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Extreme heatwave exposes submerged church and triggers water shortages in Mexico

The Temple of Quechula church emerging from the Malpaso Dam after water levels dropped due to the drought.
The Temple of Quechula church emerging from the Malpaso Dam after water levels dropped due to the drought. Copyright RAUL VERA/AFP or licensors
Copyright RAUL VERA/AFP or licensors
By Joanna AdhemAFP
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This colonial-era church submerged in a reservoir in Mexico has been exposed due to drought and high temperatures.

A colonial-era church submerged in a reservoir in southern Mexico has been revealed due to the ongoing drought and heatwave plaguing the country.


The 16th-century Dominican Temple of Quechula is located in the state of Chiapas. The Roman Catholic construction had been mostly submerged when a dam was built on the Grijalva River. Tourists used to arrive by boat to visit the partially submerged church.

However, high temperatures and the absence of rain, which have claimed eight lives across Mexico in the past week, have completely exposed the structure. Visitors now arrive at its doors in cars and on motorcycles.

"It's very beautiful and impressive to see that the small church still exists after so many years," says José Eduardo Zea, who visited the temple on his motorcycle with a friend.

Mexico’s drought is devastating for fishermen

The low water level in the reservoir is starting to affect the local fishermen, who also engage in tilapia fish farming.

"About five months ago, the water started to recede excessively, going beyond the normal levels," says Darinel Gutiérrez, a fisherman in the area. "How am I supposed to support my family? Right now, I have nothing."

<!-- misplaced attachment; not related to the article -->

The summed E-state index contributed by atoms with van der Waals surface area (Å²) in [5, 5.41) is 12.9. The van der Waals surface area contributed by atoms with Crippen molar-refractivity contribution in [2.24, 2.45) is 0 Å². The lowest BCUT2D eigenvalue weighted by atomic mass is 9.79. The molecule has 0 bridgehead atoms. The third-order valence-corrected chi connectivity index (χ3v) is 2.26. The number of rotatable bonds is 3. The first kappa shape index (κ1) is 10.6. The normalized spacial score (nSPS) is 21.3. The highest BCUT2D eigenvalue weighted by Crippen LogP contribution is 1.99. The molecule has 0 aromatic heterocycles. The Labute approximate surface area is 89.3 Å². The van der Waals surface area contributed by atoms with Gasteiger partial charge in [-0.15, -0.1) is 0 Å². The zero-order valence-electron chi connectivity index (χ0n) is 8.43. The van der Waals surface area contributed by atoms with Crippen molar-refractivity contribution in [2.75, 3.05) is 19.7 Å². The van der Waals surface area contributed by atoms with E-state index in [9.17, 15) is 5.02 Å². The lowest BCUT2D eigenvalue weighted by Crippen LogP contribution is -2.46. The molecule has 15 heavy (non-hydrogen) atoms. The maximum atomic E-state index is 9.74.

"When it rains, even hills collapse, but right now, there's nothing," adds Dagoberto Gómez, who is also involved in tilapia farming.

The heatwave affecting Mexico is not exclusive to Chiapas. Other regions of the country, such as Yucatán in the south and Nuevo León in the north, have recorded temperatures exceeding 40 degrees Celsius.

Even in Mexico City, where the climate is milder, the temperature has reached 35 degrees in the past week.

Mexico’s heatwave has caused eight deaths and impacted millions

This marks the country's third heatwave of the year, and experts warn that it could persist for another two weeks.

The oppressive heat takes its toll not only on labourers but also on street food vendors, whose goods rapidly spoil.

In Monterrey, a prosperous city in the northeast, the conditions are gruelling. With temperatures surpassing 40°C, the city faces a water shortage crisis due to last year's historic drought.

Additionally, high electricity demand, driven by the use of air conditioning, has led to power cuts. This leaves residents without any means of cooling.

To mitigate the impact on children, the government of Nuevo Leon state, where Monterrey is located, has limited in-person school attendance to two hours a day to avoid exposing students to the harsh climate.

As Mexico battles this relentless heatwave, authorities and individuals alike are scrambling to adapt and protect themselves. The need for constant hydration and refrigeration of delicate items has become paramount.

Watch the video above to see the Temple of Quechula exposed by drought.

Video editor • Joanna Adhem

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